Dig Deep Into Lion: 17 of the Best Overlooked and Underrated Features

Apple OS X: Lion
Apple billed this summer's release of Mac OS X Lion as having more than 200 new features, but most coverage of Lion in the intervening months has focused on only a handful of them. While iOS-like navigation and app-launching interfaces, autosave/restore capabilities, AirDrop file sharing and an emergency restore partition are by all means important, there are a lot of helpful tweaks and enhancements that can easily be missed.

After spending several months really getting to know Lion, I've uncovered a plethora of little-talked-about functions that are well worth knowing about. Here are more than 15 new and useful features in Lion for you to explore.

File Grouping in Finder Windows

Lion's well-known All My Files smart folder gives a bird's-eye view of everything on your Mac with files separated by type -- images, PDFs, text-based documents, spreadsheets and so forth. Each type of file displays preview icons of various files that you can scroll through, much as you would using cover flow view in the Finder or iTunes.

This file grouping option is the default for All My Files, but you can use it for any folder you're looking at in icon view (but not in list, column or cover flow views).

Using the icon view in any Finder window, you can group files by a number of different criteria.
Grouping files by type is useful, but the Finder's new Arrange menu in the Finder window toolbar also lets you group files and subfolders by several different criteria, including by the application that created each file (or that is associated with the file if that application isn't installed on your Mac); by the date they were last opened, added, modified or created; by the file sizes; and by the Finder label assigned to them.

Protection for Location Information

Like the iPod touch and Wi-Fi-only iPads, Lion can use known Wi-Fi networks to determine the approximate geographical location of your Mac. This information can be requested by websites and other applications, as well as used with iCloud's Find My Mac feature. The new Privacy tab in the Security & Privacy pane in System Preferences lets you choose whether your Mac can determine your location and, if so, which apps are allowed to use your location information.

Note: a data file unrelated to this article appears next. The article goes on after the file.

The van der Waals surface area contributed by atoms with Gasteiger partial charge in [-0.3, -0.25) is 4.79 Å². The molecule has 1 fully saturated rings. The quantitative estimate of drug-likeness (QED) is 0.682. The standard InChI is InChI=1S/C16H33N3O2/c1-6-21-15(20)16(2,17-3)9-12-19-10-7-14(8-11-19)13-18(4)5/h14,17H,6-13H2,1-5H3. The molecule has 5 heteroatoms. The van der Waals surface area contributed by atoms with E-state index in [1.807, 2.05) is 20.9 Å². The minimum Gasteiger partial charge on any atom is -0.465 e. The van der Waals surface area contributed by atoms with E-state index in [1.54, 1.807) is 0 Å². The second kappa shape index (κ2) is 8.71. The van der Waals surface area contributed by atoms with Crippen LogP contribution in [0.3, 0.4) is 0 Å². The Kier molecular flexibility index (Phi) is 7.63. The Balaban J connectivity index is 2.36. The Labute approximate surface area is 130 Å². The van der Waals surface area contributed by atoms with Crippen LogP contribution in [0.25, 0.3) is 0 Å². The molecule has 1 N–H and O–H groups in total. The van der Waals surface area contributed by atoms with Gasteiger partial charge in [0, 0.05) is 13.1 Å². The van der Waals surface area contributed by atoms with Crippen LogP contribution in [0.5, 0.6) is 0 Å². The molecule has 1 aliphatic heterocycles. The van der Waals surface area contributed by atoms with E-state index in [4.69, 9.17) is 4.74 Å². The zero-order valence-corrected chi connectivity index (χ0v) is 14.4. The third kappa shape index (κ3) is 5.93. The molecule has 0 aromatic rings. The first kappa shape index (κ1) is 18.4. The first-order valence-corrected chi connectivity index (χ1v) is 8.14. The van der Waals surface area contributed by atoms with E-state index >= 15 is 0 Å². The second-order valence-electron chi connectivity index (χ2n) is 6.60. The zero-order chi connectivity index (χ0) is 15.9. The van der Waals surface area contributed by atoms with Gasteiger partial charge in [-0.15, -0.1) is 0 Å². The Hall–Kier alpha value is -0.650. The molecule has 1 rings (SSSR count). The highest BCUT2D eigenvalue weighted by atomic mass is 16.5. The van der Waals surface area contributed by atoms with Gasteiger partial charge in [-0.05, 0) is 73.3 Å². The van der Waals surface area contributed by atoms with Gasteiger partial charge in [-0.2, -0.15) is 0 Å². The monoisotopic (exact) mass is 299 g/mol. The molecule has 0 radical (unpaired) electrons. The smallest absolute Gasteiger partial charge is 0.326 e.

The Privacy tab also lets you control whether or not your Mac can send diagnostic details (such as from application or system crashes) to Apple for analysis.

Customizable Lock Screen

Another addition to the Security & Privacy pane is an easy way to add a custom message to the lock/login screen. A custom message can be important in business and education settings, but it can also be useful for showing contact information on a Mac notebook in case it is lost. It can even be helpful for leaving messages to other family members or just as a way of customizing your personal Mac.

It's easy to set a custom lock-screen message.
It's easy to set a custom lock-screen message.
While you could create custom lock-screen messages with a bit of work at the command line in previous OS X releases, setting it in System Preferences is a lot easier. Simply open the Security & Privacy pane to the General tab, check the box marked "Show a message when the screen is locked," and type in your message.

System Preferences Customization

Let's face it -- there are some preferences most of us use just once when setting up a new Mac and never again. Happily, you can now customize the display of the System Preferences window to include only specific panes and/or arrange panes to suit your tastes from the View menu in the menu bar. This can help make frequently used preferences easy to find while keeping the ones you never use hidden.

Apple billed this summer's release of Mac OS X Lion as having more than 200 new features, but most coverage of Lion in the intervening months has focused on only a handful of them. While iOS-like navigation and app-launching interfaces, autosave/restore capabilities, AirDrop file sharing and an emergency restore partition are by all means important, there are a lot of helpful tweaks and enhancements that can easily be missed.

After spending several months really getting to know Lion, I've uncovered a plethora of little-talked-about functions that are well worth knowing about. Here are more than 15 new and useful features in Lion for you to explore.

[What other unsung features have you discovered in Lion? Share your tips in the article comments.]

Text-to-Speech Additions

Most of the recent news about speech technology has centered on the Siri virtual assistant feature of the iPhone 4S. But Lion also has a couple of speech-related tricks to share.

First up is the availability of additional voices. Like Snow Leopard, Lion includes six voices (three male and three female) in its text-to-speech arsenal, but there are many additional English and foreign-language voices that you can download free of charge. Some are venerable selections that have been included on Macs for nearly twenty years, while others are brand-new.

You can browse the entire list of more than seventy options by selecting Customize from the System Voice pop-up menu in the Text to Speech tab of the Speech pane in System Preferences.

Second is the ability to turn any text selection into an audio track available in iTunes -- simply select a passage of text in any application designed for use with Lion, right-click, and select Add to iTunes as Spoken Track. You can then work with the track as with any iTunes audio file -- burn it to a CD, sync it to an iPod/iPhone/iPad, or play it on an Apple TV.

Note: Even though these are spoken tracks, iTunes will display them as music tracks, not as audiobooks or podcasts. You can, however, use the Get Info command in iTunes to classify a track as an audiobook, podcast or voice memo if you wish.

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